Staphylococcus aureus (S. aureus) is a bacterium that colonizes by far more than half of the skin and the mucosa of adults, usually without causing infections....

Im Focus: A quantum walk of photons

Physicists from the University of Würzburg are capable of generating identical looking single light particles at the push of a button. Two new studies now demonstrate the potential this method holds.

The quantum computer has fuelled the imagination of scientists for decades: It is based on fundamentally different phenomena than a conventional computer....

Im Focus: Turmoil in sluggish electrons’ existence

An international team of physicists has monitored the scattering behaviour of electrons in a non-conducting material in real-time. Their insights could be beneficial for radiotherapy.

We can refer to electrons in non-conducting materials as ‘sluggish’. Typically, they remain fixed in a location, deep inside an atomic composite. It is hence...

Im Focus: Wafer-thin Magnetic Materials Developed for Future Quantum Technologies

Two-dimensional magnetic structures are regarded as a promising material for new types of data storage, since the magnetic properties of individual molecular building blocks can be investigated and modified. For the first time, researchers have now produced a wafer-thin ferrimagnet, in which molecules with different magnetic centers arrange themselves on a gold surface to form a checkerboard pattern. Scientists at the Swiss Nanoscience Institute at the University of Basel and the Paul Scherrer Institute published their findings in the journal Nature Communications.

Ferrimagnets are composed of two centers which are magnetized at different strengths and point in opposing directions. Two-dimensional, quasi-flat ferrimagnets...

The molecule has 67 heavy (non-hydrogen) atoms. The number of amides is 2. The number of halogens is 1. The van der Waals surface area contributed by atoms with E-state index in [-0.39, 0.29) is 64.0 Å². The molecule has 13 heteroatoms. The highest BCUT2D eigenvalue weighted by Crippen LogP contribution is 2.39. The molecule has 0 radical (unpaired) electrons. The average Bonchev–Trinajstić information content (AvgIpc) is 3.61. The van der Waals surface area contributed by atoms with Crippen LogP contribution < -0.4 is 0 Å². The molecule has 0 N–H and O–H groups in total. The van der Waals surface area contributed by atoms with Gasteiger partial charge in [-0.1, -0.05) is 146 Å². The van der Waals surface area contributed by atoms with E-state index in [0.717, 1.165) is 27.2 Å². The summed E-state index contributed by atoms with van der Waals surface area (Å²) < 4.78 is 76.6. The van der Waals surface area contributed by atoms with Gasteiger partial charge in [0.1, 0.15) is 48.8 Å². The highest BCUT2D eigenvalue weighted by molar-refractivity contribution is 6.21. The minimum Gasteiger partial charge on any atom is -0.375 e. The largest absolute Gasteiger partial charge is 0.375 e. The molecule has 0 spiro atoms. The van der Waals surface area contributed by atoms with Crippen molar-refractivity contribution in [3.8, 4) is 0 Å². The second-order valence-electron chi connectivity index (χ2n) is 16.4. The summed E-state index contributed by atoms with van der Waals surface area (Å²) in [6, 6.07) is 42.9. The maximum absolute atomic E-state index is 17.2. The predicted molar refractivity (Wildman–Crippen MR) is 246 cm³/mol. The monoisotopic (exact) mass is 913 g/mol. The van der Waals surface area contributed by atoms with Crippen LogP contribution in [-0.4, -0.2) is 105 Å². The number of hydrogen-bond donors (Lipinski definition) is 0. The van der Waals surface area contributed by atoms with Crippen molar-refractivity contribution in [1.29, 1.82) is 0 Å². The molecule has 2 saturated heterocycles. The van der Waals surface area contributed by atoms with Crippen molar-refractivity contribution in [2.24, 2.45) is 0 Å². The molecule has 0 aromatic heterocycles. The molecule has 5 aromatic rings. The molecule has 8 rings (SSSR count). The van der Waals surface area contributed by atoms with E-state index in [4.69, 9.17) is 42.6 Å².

Im Focus: World's thinnest hologram paves path to new 3-D world

Nano-hologram paves way for integration of 3-D holography into everyday electronics

An Australian-Chinese research team has created the world's thinnest hologram, paving the way towards the integration of 3D holography into everyday...

All Focus news of the innovation-report >>>

Anzeige

Anzeige

Event News

Marine Conservation: IASS Contributes to UN Ocean Conference in New York on 5-9 June

24.05.2017 | Event News

AWK Aachen Machine Tool Colloquium 2017: Internet of Production for Agile Enterprises

23.05.2017 | Event News

Dortmund MST Conference presents Individualized Healthcare Solutions with micro and nanotechnology

22.05.2017 | Event News

 
Latest News

How herpesviruses win the footrace against the immune system

26.05.2017 | Life Sciences

Water forms 'spine of hydration' around DNA, group finds

26.05.2017 | Life Sciences

First Juno science results supported by University of Leicester's Jupiter 'forecast'

26.05.2017 | Physics and Astronomy

VideoLinks
B2B-VideoLinks
More VideoLinks >>>